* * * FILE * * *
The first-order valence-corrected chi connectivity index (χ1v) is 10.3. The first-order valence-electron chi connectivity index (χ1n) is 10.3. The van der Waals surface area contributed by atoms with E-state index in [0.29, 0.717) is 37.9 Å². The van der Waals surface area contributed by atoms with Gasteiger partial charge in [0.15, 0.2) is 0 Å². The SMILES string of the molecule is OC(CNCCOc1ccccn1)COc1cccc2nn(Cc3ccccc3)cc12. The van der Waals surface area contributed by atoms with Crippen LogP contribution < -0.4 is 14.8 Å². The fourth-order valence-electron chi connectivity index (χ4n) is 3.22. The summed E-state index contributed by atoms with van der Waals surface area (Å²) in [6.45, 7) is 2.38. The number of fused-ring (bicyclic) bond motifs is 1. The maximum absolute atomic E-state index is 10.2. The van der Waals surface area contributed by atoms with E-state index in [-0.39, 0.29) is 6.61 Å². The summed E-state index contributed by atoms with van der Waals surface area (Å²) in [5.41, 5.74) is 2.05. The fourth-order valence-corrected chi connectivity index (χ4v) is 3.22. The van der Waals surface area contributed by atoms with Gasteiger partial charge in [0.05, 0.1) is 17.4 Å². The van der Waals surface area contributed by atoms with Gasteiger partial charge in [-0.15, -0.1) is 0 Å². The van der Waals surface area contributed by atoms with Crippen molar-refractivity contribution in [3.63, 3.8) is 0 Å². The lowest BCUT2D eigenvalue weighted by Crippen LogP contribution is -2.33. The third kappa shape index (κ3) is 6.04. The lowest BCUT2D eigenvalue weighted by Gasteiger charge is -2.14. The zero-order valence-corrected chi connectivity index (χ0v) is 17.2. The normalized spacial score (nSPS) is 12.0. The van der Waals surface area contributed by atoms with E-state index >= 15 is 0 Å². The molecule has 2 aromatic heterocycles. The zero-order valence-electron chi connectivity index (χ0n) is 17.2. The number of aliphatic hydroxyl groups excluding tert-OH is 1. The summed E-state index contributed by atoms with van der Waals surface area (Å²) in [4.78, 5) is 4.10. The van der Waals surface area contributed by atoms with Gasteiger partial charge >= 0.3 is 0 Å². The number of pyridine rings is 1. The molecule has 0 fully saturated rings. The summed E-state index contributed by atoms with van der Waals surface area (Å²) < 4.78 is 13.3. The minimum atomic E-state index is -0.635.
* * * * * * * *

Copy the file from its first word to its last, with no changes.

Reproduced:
The first-order valence-corrected chi connectivity index (χ1v) is 10.3. The first-order valence-electron chi connectivity index (χ1n) is 10.3. The van der Waals surface area contributed by atoms with E-state index in [0.29, 0.717) is 37.9 Å². The van der Waals surface area contributed by atoms with Gasteiger partial charge in [0.15, 0.2) is 0 Å². The SMILES string of the molecule is OC(CNCCOc1ccccn1)COc1cccc2nn(Cc3ccccc3)cc12. The van der Waals surface area contributed by atoms with Crippen LogP contribution < -0.4 is 14.8 Å². The fourth-order valence-electron chi connectivity index (χ4n) is 3.22. The summed E-state index contributed by atoms with van der Waals surface area (Å²) in [6.45, 7) is 2.38. The number of fused-ring (bicyclic) bond motifs is 1. The maximum absolute atomic E-state index is 10.2. The van der Waals surface area contributed by atoms with E-state index in [-0.39, 0.29) is 6.61 Å². The summed E-state index contributed by atoms with van der Waals surface area (Å²) in [5.41, 5.74) is 2.05. The fourth-order valence-corrected chi connectivity index (χ4v) is 3.22. The van der Waals surface area contributed by atoms with Gasteiger partial charge in [0.05, 0.1) is 17.4 Å². The van der Waals surface area contributed by atoms with Gasteiger partial charge in [-0.15, -0.1) is 0 Å². The van der Waals surface area contributed by atoms with Crippen molar-refractivity contribution in [3.63, 3.8) is 0 Å². The lowest BCUT2D eigenvalue weighted by Crippen LogP contribution is -2.33. The third kappa shape index (κ3) is 6.04. The lowest BCUT2D eigenvalue weighted by Gasteiger charge is -2.14. The zero-order valence-corrected chi connectivity index (χ0v) is 17.2. The normalized spacial score (nSPS) is 12.0. The van der Waals surface area contributed by atoms with E-state index >= 15 is 0 Å². The molecule has 2 aromatic heterocycles. The zero-order valence-electron chi connectivity index (χ0n) is 17.2. The number of aliphatic hydroxyl groups excluding tert-OH is 1. The summed E-state index contributed by atoms with van der Waals surface area (Å²) in [4.78, 5) is 4.10. The van der Waals surface area contributed by atoms with Gasteiger partial charge >= 0.3 is 0 Å². The number of pyridine rings is 1. The molecule has 0 fully saturated rings. The summed E-state index contributed by atoms with van der Waals surface area (Å²) < 4.78 is 13.3. The minimum atomic E-state index is -0.635.